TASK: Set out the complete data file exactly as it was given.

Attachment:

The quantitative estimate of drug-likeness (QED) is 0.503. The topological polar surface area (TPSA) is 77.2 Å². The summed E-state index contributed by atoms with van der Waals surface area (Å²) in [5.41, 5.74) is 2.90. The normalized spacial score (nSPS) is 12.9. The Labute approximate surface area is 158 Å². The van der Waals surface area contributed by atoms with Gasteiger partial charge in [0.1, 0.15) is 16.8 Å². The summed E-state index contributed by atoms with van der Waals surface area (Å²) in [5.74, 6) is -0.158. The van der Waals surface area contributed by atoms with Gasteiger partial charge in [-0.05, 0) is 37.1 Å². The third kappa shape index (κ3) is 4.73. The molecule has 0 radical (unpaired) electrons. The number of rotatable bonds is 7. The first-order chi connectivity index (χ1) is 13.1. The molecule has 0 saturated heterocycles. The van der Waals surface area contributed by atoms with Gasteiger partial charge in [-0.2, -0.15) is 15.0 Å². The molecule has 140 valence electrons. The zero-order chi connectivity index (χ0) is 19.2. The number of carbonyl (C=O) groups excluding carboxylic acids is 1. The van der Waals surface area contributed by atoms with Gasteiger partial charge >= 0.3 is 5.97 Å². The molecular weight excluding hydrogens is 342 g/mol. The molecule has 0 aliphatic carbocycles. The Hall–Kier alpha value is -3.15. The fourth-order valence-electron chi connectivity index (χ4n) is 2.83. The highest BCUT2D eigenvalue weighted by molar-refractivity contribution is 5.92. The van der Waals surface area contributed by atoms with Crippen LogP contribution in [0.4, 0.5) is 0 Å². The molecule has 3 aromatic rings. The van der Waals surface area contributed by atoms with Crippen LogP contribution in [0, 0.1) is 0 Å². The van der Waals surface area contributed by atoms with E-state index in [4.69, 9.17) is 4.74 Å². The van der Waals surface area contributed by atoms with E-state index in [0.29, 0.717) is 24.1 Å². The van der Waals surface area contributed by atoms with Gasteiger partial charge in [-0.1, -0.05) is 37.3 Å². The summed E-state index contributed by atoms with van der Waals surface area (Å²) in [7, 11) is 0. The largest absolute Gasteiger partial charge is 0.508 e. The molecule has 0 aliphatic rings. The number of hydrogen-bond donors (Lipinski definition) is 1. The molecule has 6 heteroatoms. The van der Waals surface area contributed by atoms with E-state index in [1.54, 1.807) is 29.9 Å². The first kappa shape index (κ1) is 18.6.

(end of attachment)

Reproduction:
The quantitative estimate of drug-likeness (QED) is 0.503. The topological polar surface area (TPSA) is 77.2 Å². The summed E-state index contributed by atoms with van der Waals surface area (Å²) in [5.41, 5.74) is 2.90. The normalized spacial score (nSPS) is 12.9. The Labute approximate surface area is 158 Å². The van der Waals surface area contributed by atoms with Gasteiger partial charge in [0.1, 0.15) is 16.8 Å². The summed E-state index contributed by atoms with van der Waals surface area (Å²) in [5.74, 6) is -0.158. The van der Waals surface area contributed by atoms with Gasteiger partial charge in [-0.05, 0) is 37.1 Å². The third kappa shape index (κ3) is 4.73. The molecule has 0 radical (unpaired) electrons. The number of rotatable bonds is 7. The first-order chi connectivity index (χ1) is 13.1. The molecule has 0 saturated heterocycles. The van der Waals surface area contributed by atoms with Gasteiger partial charge in [-0.2, -0.15) is 15.0 Å². The molecule has 140 valence electrons. The zero-order chi connectivity index (χ0) is 19.2. The number of carbonyl (C=O) groups excluding carboxylic acids is 1. The van der Waals surface area contributed by atoms with Gasteiger partial charge >= 0.3 is 5.97 Å². The molecular weight excluding hydrogens is 342 g/mol. The molecule has 0 aliphatic carbocycles. The Hall–Kier alpha value is -3.15. The fourth-order valence-electron chi connectivity index (χ4n) is 2.83. The highest BCUT2D eigenvalue weighted by molar-refractivity contribution is 5.92. The van der Waals surface area contributed by atoms with Crippen LogP contribution in [0.4, 0.5) is 0 Å². The molecule has 3 aromatic rings. The van der Waals surface area contributed by atoms with Crippen LogP contribution in [0, 0.1) is 0 Å². The van der Waals surface area contributed by atoms with E-state index in [4.69, 9.17) is 4.74 Å². The van der Waals surface area contributed by atoms with E-state index in [0.29, 0.717) is 24.1 Å². The van der Waals surface area contributed by atoms with Gasteiger partial charge in [-0.1, -0.05) is 37.3 Å². The summed E-state index contributed by atoms with van der Waals surface area (Å²) in [7, 11) is 0. The largest absolute Gasteiger partial charge is 0.508 e. The molecule has 0 aliphatic rings. The number of hydrogen-bond donors (Lipinski definition) is 1. The molecule has 6 heteroatoms. The van der Waals surface area contributed by atoms with E-state index in [1.54, 1.807) is 29.9 Å². The first kappa shape index (κ1) is 18.6.